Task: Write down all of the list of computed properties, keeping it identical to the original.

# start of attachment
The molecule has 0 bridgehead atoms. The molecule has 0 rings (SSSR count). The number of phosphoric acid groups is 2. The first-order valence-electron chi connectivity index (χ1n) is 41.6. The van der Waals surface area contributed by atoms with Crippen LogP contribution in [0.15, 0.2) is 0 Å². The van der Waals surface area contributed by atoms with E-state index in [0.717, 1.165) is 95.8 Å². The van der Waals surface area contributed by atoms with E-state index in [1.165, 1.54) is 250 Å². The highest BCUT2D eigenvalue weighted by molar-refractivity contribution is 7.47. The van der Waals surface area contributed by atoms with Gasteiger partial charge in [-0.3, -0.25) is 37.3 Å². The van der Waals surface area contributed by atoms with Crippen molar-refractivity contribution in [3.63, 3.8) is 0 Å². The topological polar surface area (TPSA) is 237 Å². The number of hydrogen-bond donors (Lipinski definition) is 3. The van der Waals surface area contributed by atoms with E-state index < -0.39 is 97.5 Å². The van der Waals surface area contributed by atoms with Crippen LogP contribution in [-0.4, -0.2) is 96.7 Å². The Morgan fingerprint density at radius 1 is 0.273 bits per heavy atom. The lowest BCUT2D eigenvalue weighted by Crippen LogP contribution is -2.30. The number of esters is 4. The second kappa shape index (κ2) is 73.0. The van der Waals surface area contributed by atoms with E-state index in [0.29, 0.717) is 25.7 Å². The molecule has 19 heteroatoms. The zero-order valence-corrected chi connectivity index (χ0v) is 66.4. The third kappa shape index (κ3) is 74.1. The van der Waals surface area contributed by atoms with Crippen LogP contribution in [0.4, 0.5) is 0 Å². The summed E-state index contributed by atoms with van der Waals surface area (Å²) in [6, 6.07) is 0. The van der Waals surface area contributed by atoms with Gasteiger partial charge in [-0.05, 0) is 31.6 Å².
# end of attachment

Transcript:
The molecule has 0 bridgehead atoms. The molecule has 0 rings (SSSR count). The number of phosphoric acid groups is 2. The first-order valence-electron chi connectivity index (χ1n) is 41.6. The van der Waals surface area contributed by atoms with Crippen LogP contribution in [0.15, 0.2) is 0 Å². The van der Waals surface area contributed by atoms with E-state index in [0.717, 1.165) is 95.8 Å². The van der Waals surface area contributed by atoms with E-state index in [1.165, 1.54) is 250 Å². The highest BCUT2D eigenvalue weighted by molar-refractivity contribution is 7.47. The van der Waals surface area contributed by atoms with Gasteiger partial charge in [-0.3, -0.25) is 37.3 Å². The van der Waals surface area contributed by atoms with Crippen molar-refractivity contribution in [3.63, 3.8) is 0 Å². The topological polar surface area (TPSA) is 237 Å². The number of hydrogen-bond donors (Lipinski definition) is 3. The van der Waals surface area contributed by atoms with E-state index < -0.39 is 97.5 Å². The van der Waals surface area contributed by atoms with Crippen LogP contribution in [-0.4, -0.2) is 96.7 Å². The Morgan fingerprint density at radius 1 is 0.273 bits per heavy atom. The lowest BCUT2D eigenvalue weighted by Crippen LogP contribution is -2.30. The number of esters is 4. The second kappa shape index (κ2) is 73.0. The van der Waals surface area contributed by atoms with E-state index in [0.29, 0.717) is 25.7 Å². The molecule has 19 heteroatoms. The zero-order valence-corrected chi connectivity index (χ0v) is 66.4. The third kappa shape index (κ3) is 74.1. The van der Waals surface area contributed by atoms with Crippen LogP contribution in [0.4, 0.5) is 0 Å². The summed E-state index contributed by atoms with van der Waals surface area (Å²) in [6, 6.07) is 0. The van der Waals surface area contributed by atoms with Gasteiger partial charge in [-0.05, 0) is 31.6 Å².